How should health care organizations recover from the ICD-10 delay?

When the date of the ICD-10 implementation was pushed back to Oct. 1, 2015, last March, many health care organizations felt the heavy impact of the delay. Although it was good news for smaller practices that had not yet fully prepared for the new codings of ICD-10, larger hospitals and organizations that had already spent significant amounts of time and money to code their procedures were left trying to figure out what to do with the lost time they had spent. Many hospitals and practices also underwent time-consuming efforts to audit the ICD-10 to check for accuracy.

The impact of the ICD-10 delay
Modern Healthcare stressed that areas like training require a significant amount of time and motivation to complete. Health care chief information officers will not want to lose momentum gained in the efforts spent in reaching the ICD-10 goal. At the same time, however, they will be much more hesitant to spend more money on areas like training until they can be certain of the date of ICD-10 implementation, as this was not the first time the release date has been delayed. To fully commit to new efforts, they will need a clearer understanding of where the industry is headed.

"My guess is, there are chief information officers all over the country saying, 'How do I shelve this program?'" said Andrew Smith, president of Impact Advisors consulting firm, based in Naperville, Illinois, according to Modern Healthcare.

Organizations that had taken the proper measures to prepare for ICD-10 may begin to ask for ways to put their hard work to good use before Oct. 1, as waiting for the date will only hold them back. There also may be confusion, as employees in all areas of the organization had spent time in training, learning the new codes and adapting to the new system. Learning all of this and then going back to the old coding process could be a recipe for disaster.

"It says what they can't require, but it doesn't say what they can and can't do to facilitate the work that has been done," said Chris Powell, president of health IT consulting firm Precyse, according to Modern Healthcare. "That's what everyone is waiting to hear. Some organizations will stop their ICD-10 efforts until they hear that."

However, despite the setbacks felt by many practices, the fact that ICD-10 is set to arrive in less than a year is unavoidable. Whether relieved by the news of the delay or frustrated by another false implementation date, there are steps that organizations should be taking during the delay period to both recover and prepare for Oct. 1.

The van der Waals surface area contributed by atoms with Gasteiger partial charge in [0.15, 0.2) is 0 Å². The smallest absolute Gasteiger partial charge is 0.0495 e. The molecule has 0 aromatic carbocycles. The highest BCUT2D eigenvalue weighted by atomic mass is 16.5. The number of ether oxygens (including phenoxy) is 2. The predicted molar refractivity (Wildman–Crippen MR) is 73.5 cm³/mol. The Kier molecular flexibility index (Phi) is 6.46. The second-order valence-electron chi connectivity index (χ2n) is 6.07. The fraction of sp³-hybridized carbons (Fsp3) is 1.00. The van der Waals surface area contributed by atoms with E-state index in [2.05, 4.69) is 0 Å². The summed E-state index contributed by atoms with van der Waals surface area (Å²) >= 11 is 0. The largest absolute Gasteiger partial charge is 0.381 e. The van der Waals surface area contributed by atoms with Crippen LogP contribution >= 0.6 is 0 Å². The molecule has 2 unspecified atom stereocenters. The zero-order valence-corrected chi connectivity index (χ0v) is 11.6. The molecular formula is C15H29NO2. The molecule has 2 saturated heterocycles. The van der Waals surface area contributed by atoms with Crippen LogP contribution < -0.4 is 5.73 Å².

Steps to take during the delay 
The first thing to make sure is that the IT systems are upgraded. According to EHR Intelligence, organizations should also consider running a test to ensure that the internal systems are operating the way the vendor said they should. However, it is important to keep in mind that the way a vendor says a system should run is not always the way an organization needs it to run, so it is crucial that everything is working as needed to enhance workflow. Therefore, adjustments or additions to the electronic health record system may be required before a successful adoption of ICD-10 can be achieved.

The other essential aspect of preparation during the delay is focusing on dual coding and getting practice for coders. This is important because with the introduction of ICD-10, productivity is expected to decline 40 to 60 percent on the inpatient side. The coders should be able to work together as they adapt to the new codes, making it important that the channels for communication are opened. However, EHR Intelligence pointed out that there is a lot that an organization must decide during the transition process – much that is open for interpretation – and decision-making has to be consistent. 

Summer Scott Humphreys, executive consultant for Beacon Partners, advised that organizations do not shelve the software they obtained for ICD-10, for some of their work will probably need to be redone. They may also end up missing something if they do not take the time to closely review their system again. A simple review of the gap analysis and project plan will confirm that all of the necessary elements have been addressed, according to the news source.

The practices that have made good use of the extra time during the delay will benefit in the end, as their bottom line is greatly improving. Working on dual coding and taking a thorough look at their CDI efforts and revenue cycle optimization are not just activities that can help them in the future, but now. Improvements in documentation while using ICD-9 can enhance an organization's case mix index long before the transition to ICD-10.